Levels of high-density lipoprotein cholesterol (HDL-C) were found to have an inverse relationship with baseline coronary plaque, total plaque (TP), and total non-calcified plaque (TNCP) volumes in patients with dyslipidemia with elevated triglycerides (TG), according to a study published in Atherosclerosis.
In this cross-sectional analysis, 80 patients were prospectively enrolled from the Effect of Vascepa on Improving Coronary Atherosclerosis in people with High Triglycerides Taking Statin Therapy trial, which was an ongoing multi-center, randomized, double‐blind, placebo‐controlled trial evaluating icosapentethyl on coronary plaque progression. Participants (ages, 30-85 years; mean age, 57.1±8.6; 57% women) had atherosclerosis (ie, ≥20% narrowing in a coronary artery confirmed by angiography or coronary computed tomography angiography [CCTA]), elevated fasting TG (200-499 mg/dL), elevated low-density lipoprotein levels (LDL‐C; levels ≥40 and ≤115 mg/dL), were on statin therapy, and had a stable diet and exercise routine for at least 4 weeks.
In this cohort, median log-TNCP volume was 113.1±210.3 mm3 for men and 70.0±225.6 mm3 for women (P =.13), median log-TP volume was 226.8±284.1 mm3 for women and 101.6±284.9 mm3 for men (P =.22).
Baseline log-TNCP and log-TP were found to be associated with HDL-C levels (β, -0.05±0.02; P =.011 and β, -0.05±0.02; P =.015, respectively) in a univariate analysis. After correcting for age, sex, body mass index, baseline TG levels, diabetes, hypertension, and smoking, HDL-C remained independently associated with lower log-TNCP and log-TP volumes on CCTA in a multivariate analysis (β, -0.043±0.021; P =.042 and β, -0.046±0.022; P =0.035, respectively).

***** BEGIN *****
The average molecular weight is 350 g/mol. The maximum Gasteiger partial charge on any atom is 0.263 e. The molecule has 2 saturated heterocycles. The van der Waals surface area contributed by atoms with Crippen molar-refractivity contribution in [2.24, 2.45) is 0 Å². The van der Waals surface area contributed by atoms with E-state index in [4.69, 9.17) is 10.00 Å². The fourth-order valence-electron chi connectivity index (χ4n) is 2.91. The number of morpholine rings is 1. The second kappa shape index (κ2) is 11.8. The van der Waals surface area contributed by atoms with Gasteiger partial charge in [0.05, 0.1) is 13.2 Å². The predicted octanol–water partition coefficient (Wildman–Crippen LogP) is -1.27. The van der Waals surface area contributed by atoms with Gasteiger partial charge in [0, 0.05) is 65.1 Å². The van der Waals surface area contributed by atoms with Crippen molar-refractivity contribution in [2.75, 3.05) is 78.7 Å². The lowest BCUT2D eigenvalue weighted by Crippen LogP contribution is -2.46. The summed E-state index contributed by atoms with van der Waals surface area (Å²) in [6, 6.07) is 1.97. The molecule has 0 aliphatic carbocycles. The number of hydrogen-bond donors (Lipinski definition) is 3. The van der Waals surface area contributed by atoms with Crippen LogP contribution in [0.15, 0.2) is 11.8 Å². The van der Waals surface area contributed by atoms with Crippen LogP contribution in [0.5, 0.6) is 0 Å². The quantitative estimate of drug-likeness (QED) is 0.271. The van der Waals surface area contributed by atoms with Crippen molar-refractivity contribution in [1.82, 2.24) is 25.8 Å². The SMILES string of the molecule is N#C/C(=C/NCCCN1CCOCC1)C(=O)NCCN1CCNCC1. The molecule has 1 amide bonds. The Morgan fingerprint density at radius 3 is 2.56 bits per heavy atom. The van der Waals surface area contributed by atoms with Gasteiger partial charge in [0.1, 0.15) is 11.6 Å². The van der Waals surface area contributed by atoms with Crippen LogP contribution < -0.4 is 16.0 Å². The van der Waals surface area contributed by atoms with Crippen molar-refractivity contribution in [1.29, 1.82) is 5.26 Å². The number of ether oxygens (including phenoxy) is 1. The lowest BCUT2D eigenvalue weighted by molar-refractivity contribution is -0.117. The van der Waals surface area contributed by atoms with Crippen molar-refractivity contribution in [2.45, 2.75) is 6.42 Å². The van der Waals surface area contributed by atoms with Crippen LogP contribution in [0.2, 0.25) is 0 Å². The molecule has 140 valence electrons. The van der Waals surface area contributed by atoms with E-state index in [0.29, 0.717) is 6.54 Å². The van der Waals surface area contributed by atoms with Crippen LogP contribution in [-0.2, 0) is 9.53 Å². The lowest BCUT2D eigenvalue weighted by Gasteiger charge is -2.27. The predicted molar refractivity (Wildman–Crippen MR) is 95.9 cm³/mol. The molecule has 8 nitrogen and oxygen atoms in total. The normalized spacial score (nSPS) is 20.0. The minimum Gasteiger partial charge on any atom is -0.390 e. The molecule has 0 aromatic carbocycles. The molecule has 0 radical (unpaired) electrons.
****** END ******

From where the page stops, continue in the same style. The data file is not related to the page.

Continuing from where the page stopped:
When participants were stratified by sex, the inverse associations between HDL-C levels and log-TNCP volumes (women: β, -0.066±0.026; P =.018; men: β, -0.038±0.034; P =.282) and between HDL-C levels and log-TN volumes (women: β, -0.077±0.025; P =.004; men: β, -0.033±0.036; P =.364) were only observed for women.
A major limitation of this study was that these results could not be correlated with beginning statin therapy or statin therapy duration, as the participants had to be on stable therapy for a minimum of 4 weeks. In addition, no information regarding the duration of statin therapy was available to the investigators.
“Our findings provide more detailed mechanistic evidence regarding the protective role of HDL-C in coronary atherosclerosis in a high-risk cohort,” noted the study authors.
Disclosure: Multiple authors declared affiliations with industry. Please refer to the original article for a full list of disclosures.
Lakshmanan S, Shekar C, Kinninger A, et al. Association of high-density lipoprotein levels with baseline coronary plaque volumes by coronary CTA in the evaporate trial. Atherosclerosis. 2020;305:34-41. doi:10.1016/j.atherosclerosis.2020.05.014